For Wisconsin residents who are facing overwhelming debt and are unsure as to how they are going to get out from under them, debt settlement companies might seem like an alluring alternative to bankruptcy. These companies make claims that sound too good to be true. These assert an ability to negotiate debts and help desperate people whose finances are spiraling to receive debt relief. It is important to understand certain factors that go along with these companies and the reality of their claims.

Creditors are not obligated to deal with a debt settlement company. Often the debts are not all settled, if they are settled at all. These companies can be very expensive and leave the person in debt even if some of the unsecured debt is reduced. The strategy a debt settlement company often uses is to tell the debtor to stop making payments on credit cards. That will result in late fees, penalties and other costs. It will also lead the company to begin collection procedures. In the unlikely event that the debt settlement company can settle some or all of the debt, the fees that are owed as well as other costs will cancel out the benefit and remove any savings the debtor might have accrued. Credit scores are inevitably damaged by using these tactics.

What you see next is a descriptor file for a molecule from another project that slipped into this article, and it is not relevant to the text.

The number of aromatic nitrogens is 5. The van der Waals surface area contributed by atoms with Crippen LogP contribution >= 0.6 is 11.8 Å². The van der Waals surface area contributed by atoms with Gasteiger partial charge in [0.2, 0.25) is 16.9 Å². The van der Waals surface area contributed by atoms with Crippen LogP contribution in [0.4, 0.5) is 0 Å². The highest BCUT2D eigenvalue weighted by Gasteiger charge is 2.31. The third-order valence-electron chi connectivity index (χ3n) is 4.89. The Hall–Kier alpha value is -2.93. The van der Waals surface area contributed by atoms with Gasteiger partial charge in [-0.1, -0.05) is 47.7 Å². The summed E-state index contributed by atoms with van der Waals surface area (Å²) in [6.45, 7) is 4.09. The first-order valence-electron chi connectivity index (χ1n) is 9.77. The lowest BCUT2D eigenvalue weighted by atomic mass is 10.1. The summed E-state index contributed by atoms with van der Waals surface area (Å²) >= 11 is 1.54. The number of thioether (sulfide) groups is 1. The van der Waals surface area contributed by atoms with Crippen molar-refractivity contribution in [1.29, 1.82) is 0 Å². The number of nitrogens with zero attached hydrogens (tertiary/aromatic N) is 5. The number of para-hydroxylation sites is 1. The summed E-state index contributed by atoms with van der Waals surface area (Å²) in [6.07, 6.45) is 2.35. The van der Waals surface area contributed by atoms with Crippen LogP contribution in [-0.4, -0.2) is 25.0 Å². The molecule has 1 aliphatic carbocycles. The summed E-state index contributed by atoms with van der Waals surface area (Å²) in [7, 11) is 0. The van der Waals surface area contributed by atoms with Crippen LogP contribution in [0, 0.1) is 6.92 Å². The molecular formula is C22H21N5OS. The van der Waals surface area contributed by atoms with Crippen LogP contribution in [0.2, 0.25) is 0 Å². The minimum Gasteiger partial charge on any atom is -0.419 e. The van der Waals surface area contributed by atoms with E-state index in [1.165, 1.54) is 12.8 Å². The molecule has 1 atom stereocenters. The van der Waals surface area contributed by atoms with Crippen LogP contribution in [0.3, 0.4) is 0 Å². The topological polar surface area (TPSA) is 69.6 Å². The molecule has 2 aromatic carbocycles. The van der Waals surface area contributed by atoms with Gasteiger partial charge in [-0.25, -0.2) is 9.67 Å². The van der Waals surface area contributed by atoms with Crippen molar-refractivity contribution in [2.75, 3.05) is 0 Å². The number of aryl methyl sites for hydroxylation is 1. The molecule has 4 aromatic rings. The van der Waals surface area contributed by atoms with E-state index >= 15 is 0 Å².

If creditors do forgive a portion of a debt, there could be tax consequences as it might be viewed as taxable income when paying federal taxes. Certain companies should be looked at skeptically. If they charge fees before debts are settled; are promoting a government program for debtors; make guarantees that the debts will be cleared; inform the debtor to cease all contact with creditors; informs the person that the collection calls and legal filings can be stopped; or guarantees that unsecured debt will be paid, they should be called into question.

Bankruptcy might seem to be a worse option than trying to reduce the debt by dealing with a debt settlement company, but it is not. Bankruptcy is a viable and legal way for a debtor to discharge debt and get back onto stronger financial footing without having to worry about the reliability of a company that is making promises that are difficult to believe and achieve. Those who are thinking about debt settlement should speak to an attorney about the positives and negatives of debt relief through a settlement company in comparison to bankruptcy and then decide accordingly.

Source: consumerfinance.gov, “Should I use a debt settlement service to help me deal with my debt and debt collectors?,” accessed on March 7, 2017